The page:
Board members voice concerns about aesthetics, impacts
By Gwendolyn Craig
The Adirondack Park Agency wrestled with balancing residents’ need for utilities with protecting iconic views on Thursday, ultimately approving a cell tower disguised as a pine tree on a hillside of deciduous trees and a large-scale solar facility in a field backdropped by mountains.
It was a busy debut meeting for APA Executive Director Barbara Rice, who had started two days prior.
“I can see my work is going to be cut out for me, but I’m excited about it and really looking forward to working with all of you,” Rice said.
The agency approved a fifth large-scale solar array in the Town of Ticonderoga, giving some board members pause about the new crop spreading across farm fields. Board members have been concerned for more than a year over the growing number of solar panel projects.
Andrea Hogan, APA board member and Town of Johnsburg supervisor, said Thursday that the solar facilities are “piling up on top of one another.”
“I’m still really concerned that as these are popping up, and they’re not far from one another, that we’re not really looking at the overall cumulative impact here,” Hogan said.
Dan Kelleher, special assistant for economic affairs at the APA, said he sent a survey to the more than 100 local governments in the park about solar project resources. Among the 37 responses, 22 said they did not have commercial solar regulations. Five said they would like to develop regulations in the future and 11 said they were unsure.
Ticonderoga is one of the park’s leaders developing solar regulations, though it’s also seeing the most proposals. Located in the Champlain Valley, the town boasts some of the best farmland in the mostly mountainous and swampy Adirondack Park. Empty fields are attracting solar developers. Town Supervisor Mark Wright did not immediately return the Adirondack Explorer’s calls seeking comment. Former Town Supervisor Joseph Giordano had told The Explorer last year that solar projects were expected and welcome but the town had to decide to what extent.
The latest project the APA board approved on Thursday is a 5-megawatt solar facility on 22 acres off Charboneau Road.
Ariel Lynch, an environmental program specialist with the APA, showed photos of the existing agriculture fields and renderings of the scene with panels. The photos taken in the fall show a colorful, mountainous backdrop. The 215-acre project site is visible from state Route 9N.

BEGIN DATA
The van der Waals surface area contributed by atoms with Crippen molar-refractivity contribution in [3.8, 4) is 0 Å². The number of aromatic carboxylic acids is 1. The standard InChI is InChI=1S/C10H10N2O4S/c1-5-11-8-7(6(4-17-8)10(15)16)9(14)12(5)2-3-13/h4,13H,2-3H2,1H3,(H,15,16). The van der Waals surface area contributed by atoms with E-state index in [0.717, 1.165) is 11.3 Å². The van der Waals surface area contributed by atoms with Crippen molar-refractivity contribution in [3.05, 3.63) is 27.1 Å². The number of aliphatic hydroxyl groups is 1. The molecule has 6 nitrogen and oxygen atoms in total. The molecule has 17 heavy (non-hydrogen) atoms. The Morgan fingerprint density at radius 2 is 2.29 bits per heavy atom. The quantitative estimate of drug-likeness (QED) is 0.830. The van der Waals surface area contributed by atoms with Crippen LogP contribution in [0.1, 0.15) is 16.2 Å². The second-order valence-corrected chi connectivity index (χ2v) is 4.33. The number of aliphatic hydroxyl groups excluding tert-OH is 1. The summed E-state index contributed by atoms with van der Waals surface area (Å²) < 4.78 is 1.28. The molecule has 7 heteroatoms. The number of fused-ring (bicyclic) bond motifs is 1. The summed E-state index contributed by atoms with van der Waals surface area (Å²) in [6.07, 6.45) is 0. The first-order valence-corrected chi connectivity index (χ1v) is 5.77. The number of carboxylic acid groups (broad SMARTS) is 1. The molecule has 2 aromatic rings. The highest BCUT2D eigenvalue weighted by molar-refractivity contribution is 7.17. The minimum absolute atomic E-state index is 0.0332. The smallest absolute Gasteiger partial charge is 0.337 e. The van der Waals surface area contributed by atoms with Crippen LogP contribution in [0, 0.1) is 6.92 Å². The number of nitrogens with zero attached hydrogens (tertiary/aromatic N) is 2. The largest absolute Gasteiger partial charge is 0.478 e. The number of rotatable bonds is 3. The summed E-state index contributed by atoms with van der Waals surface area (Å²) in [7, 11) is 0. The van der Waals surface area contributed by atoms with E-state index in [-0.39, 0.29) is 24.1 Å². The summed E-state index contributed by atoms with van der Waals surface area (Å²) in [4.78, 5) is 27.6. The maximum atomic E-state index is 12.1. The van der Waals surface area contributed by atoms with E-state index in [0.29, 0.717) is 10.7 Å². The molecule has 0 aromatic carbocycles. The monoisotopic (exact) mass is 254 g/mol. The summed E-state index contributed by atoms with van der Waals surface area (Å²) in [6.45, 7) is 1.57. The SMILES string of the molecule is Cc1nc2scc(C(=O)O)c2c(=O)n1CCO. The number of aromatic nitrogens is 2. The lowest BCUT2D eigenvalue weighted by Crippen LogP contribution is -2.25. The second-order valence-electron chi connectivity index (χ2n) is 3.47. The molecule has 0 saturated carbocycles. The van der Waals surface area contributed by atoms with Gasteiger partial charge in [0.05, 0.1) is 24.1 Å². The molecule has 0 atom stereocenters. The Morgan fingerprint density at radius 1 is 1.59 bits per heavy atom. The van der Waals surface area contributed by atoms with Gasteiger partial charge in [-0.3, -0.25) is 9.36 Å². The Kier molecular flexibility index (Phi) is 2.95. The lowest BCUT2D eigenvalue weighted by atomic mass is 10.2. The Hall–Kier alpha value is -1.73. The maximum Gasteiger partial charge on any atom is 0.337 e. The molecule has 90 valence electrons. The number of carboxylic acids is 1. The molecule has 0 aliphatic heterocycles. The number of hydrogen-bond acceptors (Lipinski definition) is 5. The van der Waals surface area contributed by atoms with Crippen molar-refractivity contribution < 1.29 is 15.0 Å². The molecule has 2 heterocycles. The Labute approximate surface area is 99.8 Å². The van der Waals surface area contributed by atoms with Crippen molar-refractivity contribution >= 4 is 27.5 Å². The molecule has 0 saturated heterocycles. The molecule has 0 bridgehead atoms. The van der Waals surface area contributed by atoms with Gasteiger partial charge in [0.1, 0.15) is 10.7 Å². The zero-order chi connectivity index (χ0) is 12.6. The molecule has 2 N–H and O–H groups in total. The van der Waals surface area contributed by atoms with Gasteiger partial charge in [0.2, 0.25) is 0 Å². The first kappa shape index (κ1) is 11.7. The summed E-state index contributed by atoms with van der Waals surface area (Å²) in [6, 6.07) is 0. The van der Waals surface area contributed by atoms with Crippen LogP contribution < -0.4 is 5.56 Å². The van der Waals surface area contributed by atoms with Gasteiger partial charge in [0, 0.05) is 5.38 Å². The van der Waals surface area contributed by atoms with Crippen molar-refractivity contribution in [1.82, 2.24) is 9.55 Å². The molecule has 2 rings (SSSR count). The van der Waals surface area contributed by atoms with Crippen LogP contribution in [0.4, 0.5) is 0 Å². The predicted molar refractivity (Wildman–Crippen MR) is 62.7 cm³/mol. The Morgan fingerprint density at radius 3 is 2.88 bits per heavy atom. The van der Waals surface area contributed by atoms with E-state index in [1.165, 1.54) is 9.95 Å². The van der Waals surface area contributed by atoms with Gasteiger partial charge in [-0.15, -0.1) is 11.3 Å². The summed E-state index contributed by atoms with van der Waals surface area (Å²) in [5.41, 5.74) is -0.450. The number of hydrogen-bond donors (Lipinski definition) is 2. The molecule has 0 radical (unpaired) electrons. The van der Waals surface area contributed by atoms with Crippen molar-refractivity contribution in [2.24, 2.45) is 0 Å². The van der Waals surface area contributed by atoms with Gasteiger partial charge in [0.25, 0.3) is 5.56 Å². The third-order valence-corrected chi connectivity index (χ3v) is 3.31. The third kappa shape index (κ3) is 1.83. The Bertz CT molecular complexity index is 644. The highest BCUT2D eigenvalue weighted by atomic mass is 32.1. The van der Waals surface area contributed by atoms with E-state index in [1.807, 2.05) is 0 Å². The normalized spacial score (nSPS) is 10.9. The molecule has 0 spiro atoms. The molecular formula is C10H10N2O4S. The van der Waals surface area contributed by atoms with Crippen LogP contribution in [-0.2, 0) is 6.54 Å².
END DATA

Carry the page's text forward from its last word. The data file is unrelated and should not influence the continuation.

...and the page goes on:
The renderings showed 12-foot-tall solar panels that rotate with the sun and are surrounded by an 8-foot-tall woven wire fence. Ticon Solar, the corporation sponsoring the project, will plant a pollinator seed mix. It also plans to install 367 trees and 954 shrubs to provide a visual buffer around the panels.
Hogan said she was glad to see the pollinator plantings. She worried, however, about the impact to larger wildlife as more of these fenced-in solar projects are built in the same town.
Art Lussi, an APA board member, also wondered if the plantings would be enough to screen the panels from the roadside.
“This is the first time in a solar review that I’ve actually felt that there would be an impact to vistas in the background,” Lussi said. “You’re still going to be able to see the vistas and the mountains in the background, but the foreground is definitely impacted.”
Lussi had said something similar about a 5-megawatt project approved in the Town of Moriah the board approved last year. That project, Lussi said, would have “a tremendous impact on a pretty area of land.”
Board Member Ken Lynch also asked if the town had considered impacts to farmland.
Lynch said the town planning and zoning board is expected to hold a public hearing on the project on May 5.
The APA board passed the latest solar project unanimously, though Board Member Zoe Smith was absent.
Board members also spent more than an hour discussing infrastructure disguises on Thursday before approving an ATT cell tower to go up on Fraker Mountain in Saratoga County’s Town of Edinburgh. The tower will be visible from Great Sacandaga Lake.
After reviewing renderings of the tower disguised as a pine tree, several board members felt the disguise made the tower stand out more. A Saratoga County emergency services tower already built on Fraker Mountain was not as visible as the pine tree tower, many board members said.
Lynch said it was a little ironic that the disguise stood out. The pine tree was more visible, Lussi said, considering the hillside was covered in mostly trees that lose their leaves in fall and winter. Lussi suggested the agency recommend ATT not disguise the tower, but APA counsel and staff said the permit before the board included staff’s recommendation that the tower be disguised.
APA Board Member Mark Hall also asked about whether the height of the tower could be extended and cover more gaps in cell service, considering that’s a state priority to “close the digital divide.”
Rice suggested the APA develop a subcommittee to discuss the agency’s tower policy and connectivity in the park. The agency’s tower policy was last updated in 2002.
Lussi and Hall both voted against the project. Lussi said he didn’t think the disguise met the standards in the tower policy. Hall said he was voting against it because he wanted the APA’s permit to be less restrictive. The project still passed.
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